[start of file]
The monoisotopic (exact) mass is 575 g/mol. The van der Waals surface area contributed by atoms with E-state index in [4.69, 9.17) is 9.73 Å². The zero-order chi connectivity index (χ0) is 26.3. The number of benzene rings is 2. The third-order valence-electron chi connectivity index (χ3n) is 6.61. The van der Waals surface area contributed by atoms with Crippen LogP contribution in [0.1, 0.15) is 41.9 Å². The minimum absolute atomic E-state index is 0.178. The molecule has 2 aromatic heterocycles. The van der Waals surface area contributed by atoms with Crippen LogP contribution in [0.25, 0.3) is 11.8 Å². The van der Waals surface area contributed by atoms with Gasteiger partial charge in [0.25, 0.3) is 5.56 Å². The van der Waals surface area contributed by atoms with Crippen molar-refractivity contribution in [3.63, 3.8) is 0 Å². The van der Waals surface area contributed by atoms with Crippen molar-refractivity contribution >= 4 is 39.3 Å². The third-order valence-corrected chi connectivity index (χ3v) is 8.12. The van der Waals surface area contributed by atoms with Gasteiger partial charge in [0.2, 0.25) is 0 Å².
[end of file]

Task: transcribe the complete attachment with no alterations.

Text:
The monoisotopic (exact) mass is 575 g/mol. The van der Waals surface area contributed by atoms with E-state index in [4.69, 9.17) is 9.73 Å². The zero-order chi connectivity index (χ0) is 26.3. The number of benzene rings is 2. The third-order valence-electron chi connectivity index (χ3n) is 6.61. The van der Waals surface area contributed by atoms with Crippen LogP contribution in [0.1, 0.15) is 41.9 Å². The minimum absolute atomic E-state index is 0.178. The molecule has 2 aromatic heterocycles. The van der Waals surface area contributed by atoms with Crippen LogP contribution in [0.25, 0.3) is 11.8 Å². The van der Waals surface area contributed by atoms with Gasteiger partial charge in [0.25, 0.3) is 5.56 Å². The van der Waals surface area contributed by atoms with Crippen molar-refractivity contribution in [3.63, 3.8) is 0 Å². The van der Waals surface area contributed by atoms with Crippen molar-refractivity contribution >= 4 is 39.3 Å². The third-order valence-corrected chi connectivity index (χ3v) is 8.12. The van der Waals surface area contributed by atoms with Gasteiger partial charge in [0.2, 0.25) is 0 Å².